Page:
Thursday, December 07, 2006

Sage Advice on Career Planning

Legal Blog Watch

Sage Advice on Career Planning

What does it take to plan a fulfilling and exciting career? In a new podcast, No Regrets, business consultant David Maister says that professional success comes from doing what you enjoy. "Your strengths are irrelevant; what you love is critical." Maister's 15-minute podcast offers advice for developing your "Personal Strategic Plan for a passionate career that drives true success." It starts with asking yourself five questions:

  1. What do you want to do next?
  2. Where would you like to be three years from now?
  3. What kinds of people would you like to be serving three years from now?
  4. What kinds of work would you like to be doing three years from now?
  5. What next career challenge would you find most exciting?

Answering those questions can be difficult for most people, Maister says, because they truly do not know what they want. He offers tips on how to find the answer. The key, he says, is finding something that you will feel passionate about. "More important than even persistence and determination is the passion that inspires persistence and determination."

Stephen Seckler, himself a career adviser to lawyers, writes at his blog, Counsel to Counsel, that Maister's podcast is "terrific." In a separate e-mail to me, he wrote, "This is the best 15 minutes on career planning that I have ever heard." With a recommendation like that, you have to listen.

Posted by Robert J. Ambrogi on December 6, 2006 at 01:24 PM | Permalink | Comments (0)

Report Issued on U.K. IP Reform

At Human Law, Justin Patten notes today's release of the Gowers Review of Intellectual Property, a much-anticipated examination of Britain's IP framework led by Andrew Gowers, head of communications for Lehman Brothers and former editor of the Financial Times.

The full report is 146 pages long and contains 54 recommendations. IPKat provides a quick overview of some key aspects of the report. Significantly, contrary to fears reported here previously, IPKat says there is no proposal to extend copyright protection for sound recordings beyond the current 50-year term. Other recommendations include:

  • Permit private copying.
  • Introduce a defense of parody.
  • Provide for orphaned works whose copyright owners cannot be traced.
  • For patents, clarify the research exception in order to facilitate experimentation.

More on the report can be found at:

Posted by Robert J. Ambrogi on December 6, 2006 at 01:22 PM | Permalink | Comments (0)

Prof. Bainbridge Rethinks His Blog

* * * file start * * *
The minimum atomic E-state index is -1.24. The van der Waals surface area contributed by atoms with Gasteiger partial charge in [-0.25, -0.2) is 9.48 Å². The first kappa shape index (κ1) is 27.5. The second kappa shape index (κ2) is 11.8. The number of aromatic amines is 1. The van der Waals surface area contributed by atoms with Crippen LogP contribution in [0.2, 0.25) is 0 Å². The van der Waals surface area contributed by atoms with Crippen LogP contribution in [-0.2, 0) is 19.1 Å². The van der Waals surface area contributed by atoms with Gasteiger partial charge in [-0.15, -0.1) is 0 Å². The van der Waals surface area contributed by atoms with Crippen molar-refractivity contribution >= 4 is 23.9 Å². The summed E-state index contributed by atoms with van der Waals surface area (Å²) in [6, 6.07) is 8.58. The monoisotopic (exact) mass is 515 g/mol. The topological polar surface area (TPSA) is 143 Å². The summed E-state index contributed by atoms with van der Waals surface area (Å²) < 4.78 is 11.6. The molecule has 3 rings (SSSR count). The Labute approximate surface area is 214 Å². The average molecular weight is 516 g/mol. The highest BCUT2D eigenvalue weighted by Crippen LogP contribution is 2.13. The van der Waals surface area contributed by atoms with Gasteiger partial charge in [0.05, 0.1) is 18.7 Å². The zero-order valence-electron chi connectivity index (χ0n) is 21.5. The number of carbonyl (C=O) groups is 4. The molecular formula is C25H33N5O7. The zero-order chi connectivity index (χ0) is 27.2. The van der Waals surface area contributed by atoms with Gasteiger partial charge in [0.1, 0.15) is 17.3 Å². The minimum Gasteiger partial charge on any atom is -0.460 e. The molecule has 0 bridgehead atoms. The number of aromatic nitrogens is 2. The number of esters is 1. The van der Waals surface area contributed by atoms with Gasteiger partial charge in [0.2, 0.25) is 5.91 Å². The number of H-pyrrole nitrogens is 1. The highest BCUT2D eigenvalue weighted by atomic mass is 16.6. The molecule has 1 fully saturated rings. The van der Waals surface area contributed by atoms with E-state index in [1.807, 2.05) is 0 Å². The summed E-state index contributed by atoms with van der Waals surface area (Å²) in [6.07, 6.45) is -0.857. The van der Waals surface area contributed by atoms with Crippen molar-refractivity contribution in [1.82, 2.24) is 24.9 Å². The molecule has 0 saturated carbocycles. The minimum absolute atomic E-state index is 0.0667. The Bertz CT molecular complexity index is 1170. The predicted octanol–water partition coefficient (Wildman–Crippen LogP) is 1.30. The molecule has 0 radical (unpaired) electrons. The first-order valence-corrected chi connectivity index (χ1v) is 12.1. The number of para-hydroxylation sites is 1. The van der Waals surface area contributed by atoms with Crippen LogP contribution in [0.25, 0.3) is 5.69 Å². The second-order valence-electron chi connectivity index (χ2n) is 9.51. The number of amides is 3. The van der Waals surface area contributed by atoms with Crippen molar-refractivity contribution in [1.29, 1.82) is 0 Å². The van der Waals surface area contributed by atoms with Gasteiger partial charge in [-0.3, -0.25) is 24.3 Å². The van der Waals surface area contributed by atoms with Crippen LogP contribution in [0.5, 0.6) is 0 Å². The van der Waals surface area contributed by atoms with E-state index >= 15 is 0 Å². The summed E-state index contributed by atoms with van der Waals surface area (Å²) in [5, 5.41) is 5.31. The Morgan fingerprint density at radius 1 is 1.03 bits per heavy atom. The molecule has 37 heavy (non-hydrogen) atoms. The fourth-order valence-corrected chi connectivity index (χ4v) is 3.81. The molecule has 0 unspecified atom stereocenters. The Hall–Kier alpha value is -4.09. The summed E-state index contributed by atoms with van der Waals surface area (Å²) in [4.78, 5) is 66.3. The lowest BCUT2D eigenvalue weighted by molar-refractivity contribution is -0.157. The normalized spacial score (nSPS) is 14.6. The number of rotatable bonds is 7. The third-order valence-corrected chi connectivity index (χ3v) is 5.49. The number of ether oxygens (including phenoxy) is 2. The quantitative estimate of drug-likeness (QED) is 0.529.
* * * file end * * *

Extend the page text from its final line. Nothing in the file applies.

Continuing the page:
Stephen Bainbridge's blog, ProfessorBainbridge.com, is as eclectic as it is popular. A law professor at UCLA, Bainbridge is as likely to write about wine, football and politics as he is to write about his areas of legal concentration -- business associations and corporate law. Last week, in an attempt to impose a degree of order on his own eclecticism, Bainbridge rolled out a new blog design that he likens to a magazine. Rather than have one, multitopic blog, he broke down his site into three, more focused blogs:

The former ProfessorBainbridge.com front page becomes the site's landing page, showing the most recent posts added to each of the three subsidiary blogs. In this way, he says, the front page becomes "a detailed table of contents for a web magazine in three sections." In a post explaining the redesign (or, as he calls it, the "fragmentation bomb"), he notes that the novel approach elicited interesting comments, not all favorable. Bainbridge believes the fragmentation will help him promote his scholarly writing while allowing him to continue to post about other topics that interest him.

"My educated guess is that a professional blog that offers purely technical legal analysis, without requiring the reader to wade through political opinions, wine reviews, and so on, will be more effective in reaching this target audience. Hence, I created the Business Associations Blog. These readers can bookmark that site and/or subscribe exclusively to that site's feed. As such, I'll be able to use this corner of my section of the blogosphere more effectively as an adjunct to my vocation.

"Having said that, however, I've also found blogging about politics, religion, food, photography, dogs, cars, and wine to be fun. It's a hobby. ... I'm also now freer to cut loose in my journal, without having to worry about appearing unprofessional."

Media blogger Mark Tapscott says at Tapscott's Copy Desk that Bainbridge's format "could quite possibly be followed by a bunch of smart bloggers intent on directing the highest form of flattery in his direction."

Posted by Robert J. Ambrogi on December 6, 2006 at 01:21 PM | Permalink | Comments (0)

Finalists for Best Law Blog

Finalists were named yesterday in the 2006 Weblog Awards competition, and they include 10 finalists in the Best Law Blog category. Of just over 50 nominees, those that made the cut were:

Two lawyer-written blogs also made it onto the list of finalists for best overall blog: Power Line, written by lawyers John Hinderaker, Scott Johnson and Paul Mirengoff; and Instapundit, written by University of Tennessee law professor Glenn Reynolds.

Voting begins tomorrow to select a winner from among the finalists and runs through Dec. 15. Final winners will be announced Dec. 18.

Posted by Robert J. Ambrogi on December 6, 2006 at 01:17 PM | Permalink | Comments (0)

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